Macy Williamson is a licensed marriage and family therapist who provides counseling to individuals, couples, and families. She holds an M.S. in Marriage and Family Therapy from East Carolina University and a B.A. in both Psychology and Interpersonal/Organizational Communication Studies from the University of North Carolina at Chapel Hill, and is a member of the American Association of Marriage and Family Therapists. She is a strength-based clinician who utilizes cognitive-behavioral, family systems, and other evidence based approaches.
Ms. Williamson’s clinical background involves working with children, adolescents, teens, and young adults struggling with depression, anxiety, anger, and self-esteem issues. She also practices family based interventions with children and adolescents facing ADD/ADHD and autism spectrum disorders. In addition, Ms. Williamson has worked extensively with couples on issues of co-parenting, infidelity and divorce, adjustment stress, and other family transition periods. She has integrated her counseling practice into primary care and inpatient facilities as well, helping families adjust to diagnoses such as cancer, cardiac diseases, and developmental disabilities. She is also involved in research relating to the family life cycle and adjustment to difficult couple and family transitions.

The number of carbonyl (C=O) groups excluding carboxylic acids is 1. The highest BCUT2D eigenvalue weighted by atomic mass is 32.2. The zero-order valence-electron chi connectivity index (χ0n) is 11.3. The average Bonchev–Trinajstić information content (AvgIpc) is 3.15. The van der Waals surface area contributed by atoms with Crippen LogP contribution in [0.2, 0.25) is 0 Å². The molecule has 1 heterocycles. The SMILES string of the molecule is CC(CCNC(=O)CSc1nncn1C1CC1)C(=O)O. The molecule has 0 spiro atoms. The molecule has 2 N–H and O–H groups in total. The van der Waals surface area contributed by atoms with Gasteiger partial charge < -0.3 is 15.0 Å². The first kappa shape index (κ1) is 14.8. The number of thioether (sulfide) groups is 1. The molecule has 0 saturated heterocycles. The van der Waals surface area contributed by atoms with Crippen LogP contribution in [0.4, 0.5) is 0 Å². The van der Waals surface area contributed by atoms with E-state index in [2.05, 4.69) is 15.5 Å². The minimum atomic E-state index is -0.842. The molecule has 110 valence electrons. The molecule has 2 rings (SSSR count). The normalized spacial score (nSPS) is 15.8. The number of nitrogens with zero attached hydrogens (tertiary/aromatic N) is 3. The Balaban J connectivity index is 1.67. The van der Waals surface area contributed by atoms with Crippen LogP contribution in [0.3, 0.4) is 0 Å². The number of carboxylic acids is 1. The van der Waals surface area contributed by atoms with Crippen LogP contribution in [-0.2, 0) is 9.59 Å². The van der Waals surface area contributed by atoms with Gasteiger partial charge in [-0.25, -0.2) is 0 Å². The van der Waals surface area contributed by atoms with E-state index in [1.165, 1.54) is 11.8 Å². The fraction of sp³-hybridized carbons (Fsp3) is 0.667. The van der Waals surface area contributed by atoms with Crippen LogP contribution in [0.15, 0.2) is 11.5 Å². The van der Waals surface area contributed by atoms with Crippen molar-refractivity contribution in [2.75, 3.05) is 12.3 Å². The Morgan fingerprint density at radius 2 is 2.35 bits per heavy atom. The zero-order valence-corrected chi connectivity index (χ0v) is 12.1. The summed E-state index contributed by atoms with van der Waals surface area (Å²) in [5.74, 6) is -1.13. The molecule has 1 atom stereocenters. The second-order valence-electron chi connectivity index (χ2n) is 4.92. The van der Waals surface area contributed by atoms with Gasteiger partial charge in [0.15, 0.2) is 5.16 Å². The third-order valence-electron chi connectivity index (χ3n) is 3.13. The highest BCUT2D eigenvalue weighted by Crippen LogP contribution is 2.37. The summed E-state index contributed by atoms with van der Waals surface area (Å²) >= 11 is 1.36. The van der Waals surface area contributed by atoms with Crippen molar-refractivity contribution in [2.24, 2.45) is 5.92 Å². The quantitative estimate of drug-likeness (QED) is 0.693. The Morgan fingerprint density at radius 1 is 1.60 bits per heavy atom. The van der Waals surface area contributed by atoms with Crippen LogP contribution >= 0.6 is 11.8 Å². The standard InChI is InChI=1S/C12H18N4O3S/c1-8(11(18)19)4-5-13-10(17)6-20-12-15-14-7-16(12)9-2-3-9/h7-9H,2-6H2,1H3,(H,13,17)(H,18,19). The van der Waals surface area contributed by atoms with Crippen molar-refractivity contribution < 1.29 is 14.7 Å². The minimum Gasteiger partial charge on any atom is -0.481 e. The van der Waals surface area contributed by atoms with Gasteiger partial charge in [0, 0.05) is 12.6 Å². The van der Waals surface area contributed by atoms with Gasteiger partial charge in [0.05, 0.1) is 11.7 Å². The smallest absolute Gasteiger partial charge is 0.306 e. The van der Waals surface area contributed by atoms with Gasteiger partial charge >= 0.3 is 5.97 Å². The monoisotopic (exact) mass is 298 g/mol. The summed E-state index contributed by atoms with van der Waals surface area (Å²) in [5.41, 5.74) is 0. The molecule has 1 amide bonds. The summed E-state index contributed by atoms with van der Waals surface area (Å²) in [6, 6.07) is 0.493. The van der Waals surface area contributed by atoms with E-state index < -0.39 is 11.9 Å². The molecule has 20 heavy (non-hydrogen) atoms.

Through her varied experiences and training in the bio-psycho-social model of care, Ms. Williamson has developed a strong appreciation for the myriad of factors that influence mental health. She recognizes that overall well being involves identifying, exploring, and addressing the interplay between biological, psychological, social, and relational aspects of life. Therefore, she incorporates multiple parts of her clients’ systems into her therapeutic practice – including family members, school teachers, and other care providers where appropriate. In doing so, her primary focus of treatment is aiding clients in identifying areas of improvement while enhancing unique strengths through positive coping skills, adaptive communication patterns, and healthy relationships.